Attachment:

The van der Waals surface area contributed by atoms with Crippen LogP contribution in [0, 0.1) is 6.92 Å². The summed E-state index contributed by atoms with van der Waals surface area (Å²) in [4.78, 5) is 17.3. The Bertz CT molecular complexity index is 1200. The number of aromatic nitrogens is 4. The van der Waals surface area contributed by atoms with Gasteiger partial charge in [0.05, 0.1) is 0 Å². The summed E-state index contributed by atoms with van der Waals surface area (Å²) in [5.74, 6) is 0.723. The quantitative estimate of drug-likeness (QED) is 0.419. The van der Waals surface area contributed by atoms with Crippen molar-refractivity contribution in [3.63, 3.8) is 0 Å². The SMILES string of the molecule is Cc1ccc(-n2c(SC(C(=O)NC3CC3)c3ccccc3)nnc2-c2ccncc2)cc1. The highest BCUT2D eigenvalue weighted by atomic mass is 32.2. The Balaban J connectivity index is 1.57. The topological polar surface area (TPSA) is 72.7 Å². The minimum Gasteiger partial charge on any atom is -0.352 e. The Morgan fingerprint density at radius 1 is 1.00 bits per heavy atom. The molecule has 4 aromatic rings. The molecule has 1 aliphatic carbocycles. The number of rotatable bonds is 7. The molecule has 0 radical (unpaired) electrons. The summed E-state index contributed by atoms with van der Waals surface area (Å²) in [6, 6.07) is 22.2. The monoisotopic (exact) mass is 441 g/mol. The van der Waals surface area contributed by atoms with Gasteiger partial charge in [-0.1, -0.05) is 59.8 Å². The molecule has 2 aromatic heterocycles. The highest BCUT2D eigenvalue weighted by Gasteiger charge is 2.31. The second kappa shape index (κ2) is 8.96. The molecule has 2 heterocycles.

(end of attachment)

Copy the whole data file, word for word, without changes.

The van der Waals surface area contributed by atoms with Crippen LogP contribution in [0, 0.1) is 6.92 Å². The summed E-state index contributed by atoms with van der Waals surface area (Å²) in [4.78, 5) is 17.3. The Bertz CT molecular complexity index is 1200. The number of aromatic nitrogens is 4. The van der Waals surface area contributed by atoms with Gasteiger partial charge in [0.05, 0.1) is 0 Å². The summed E-state index contributed by atoms with van der Waals surface area (Å²) in [5.74, 6) is 0.723. The quantitative estimate of drug-likeness (QED) is 0.419. The van der Waals surface area contributed by atoms with Crippen molar-refractivity contribution in [3.63, 3.8) is 0 Å². The SMILES string of the molecule is Cc1ccc(-n2c(SC(C(=O)NC3CC3)c3ccccc3)nnc2-c2ccncc2)cc1. The highest BCUT2D eigenvalue weighted by atomic mass is 32.2. The Balaban J connectivity index is 1.57. The topological polar surface area (TPSA) is 72.7 Å². The minimum Gasteiger partial charge on any atom is -0.352 e. The Morgan fingerprint density at radius 1 is 1.00 bits per heavy atom. The molecule has 4 aromatic rings. The molecule has 1 aliphatic carbocycles. The number of rotatable bonds is 7. The molecule has 0 radical (unpaired) electrons. The summed E-state index contributed by atoms with van der Waals surface area (Å²) in [6, 6.07) is 22.2. The monoisotopic (exact) mass is 441 g/mol. The van der Waals surface area contributed by atoms with Gasteiger partial charge in [-0.1, -0.05) is 59.8 Å². The molecule has 2 aromatic heterocycles. The highest BCUT2D eigenvalue weighted by Gasteiger charge is 2.31. The second kappa shape index (κ2) is 8.96. The molecule has 2 heterocycles.